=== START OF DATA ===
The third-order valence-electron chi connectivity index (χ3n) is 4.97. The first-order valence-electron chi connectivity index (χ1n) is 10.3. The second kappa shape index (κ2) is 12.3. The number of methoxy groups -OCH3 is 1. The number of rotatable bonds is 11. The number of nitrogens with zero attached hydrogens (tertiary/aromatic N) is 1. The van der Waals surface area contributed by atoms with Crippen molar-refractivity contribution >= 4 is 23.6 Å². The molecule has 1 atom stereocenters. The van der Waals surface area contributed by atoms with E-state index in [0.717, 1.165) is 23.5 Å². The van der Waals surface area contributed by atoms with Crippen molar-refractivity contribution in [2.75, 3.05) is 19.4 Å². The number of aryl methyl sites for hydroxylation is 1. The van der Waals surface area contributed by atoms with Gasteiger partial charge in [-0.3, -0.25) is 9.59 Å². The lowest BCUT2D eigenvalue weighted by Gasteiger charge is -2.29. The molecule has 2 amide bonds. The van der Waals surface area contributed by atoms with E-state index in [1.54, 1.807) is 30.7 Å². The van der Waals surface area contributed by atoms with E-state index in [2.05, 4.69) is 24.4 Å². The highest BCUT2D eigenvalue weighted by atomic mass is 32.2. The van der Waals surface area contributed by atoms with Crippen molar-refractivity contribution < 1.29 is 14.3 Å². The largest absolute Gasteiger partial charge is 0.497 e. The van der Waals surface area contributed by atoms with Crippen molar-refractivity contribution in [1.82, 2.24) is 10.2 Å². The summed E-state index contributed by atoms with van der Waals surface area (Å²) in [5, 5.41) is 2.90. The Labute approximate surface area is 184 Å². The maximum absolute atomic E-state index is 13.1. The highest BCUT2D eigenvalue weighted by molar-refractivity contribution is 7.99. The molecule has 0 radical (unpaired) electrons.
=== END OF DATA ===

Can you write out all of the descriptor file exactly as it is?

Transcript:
The third-order valence-electron chi connectivity index (χ3n) is 4.97. The first-order valence-electron chi connectivity index (χ1n) is 10.3. The second kappa shape index (κ2) is 12.3. The number of methoxy groups -OCH3 is 1. The number of rotatable bonds is 11. The number of nitrogens with zero attached hydrogens (tertiary/aromatic N) is 1. The van der Waals surface area contributed by atoms with Crippen molar-refractivity contribution >= 4 is 23.6 Å². The molecule has 1 atom stereocenters. The van der Waals surface area contributed by atoms with E-state index in [0.717, 1.165) is 23.5 Å². The van der Waals surface area contributed by atoms with Crippen molar-refractivity contribution in [2.75, 3.05) is 19.4 Å². The number of aryl methyl sites for hydroxylation is 1. The van der Waals surface area contributed by atoms with Gasteiger partial charge in [-0.3, -0.25) is 9.59 Å². The lowest BCUT2D eigenvalue weighted by Gasteiger charge is -2.29. The molecule has 2 amide bonds. The van der Waals surface area contributed by atoms with E-state index in [1.54, 1.807) is 30.7 Å². The van der Waals surface area contributed by atoms with E-state index in [2.05, 4.69) is 24.4 Å². The highest BCUT2D eigenvalue weighted by atomic mass is 32.2. The van der Waals surface area contributed by atoms with Crippen molar-refractivity contribution < 1.29 is 14.3 Å². The largest absolute Gasteiger partial charge is 0.497 e. The van der Waals surface area contributed by atoms with Crippen molar-refractivity contribution in [1.82, 2.24) is 10.2 Å². The summed E-state index contributed by atoms with van der Waals surface area (Å²) in [5, 5.41) is 2.90. The Labute approximate surface area is 184 Å². The maximum absolute atomic E-state index is 13.1. The highest BCUT2D eigenvalue weighted by molar-refractivity contribution is 7.99. The molecule has 0 radical (unpaired) electrons.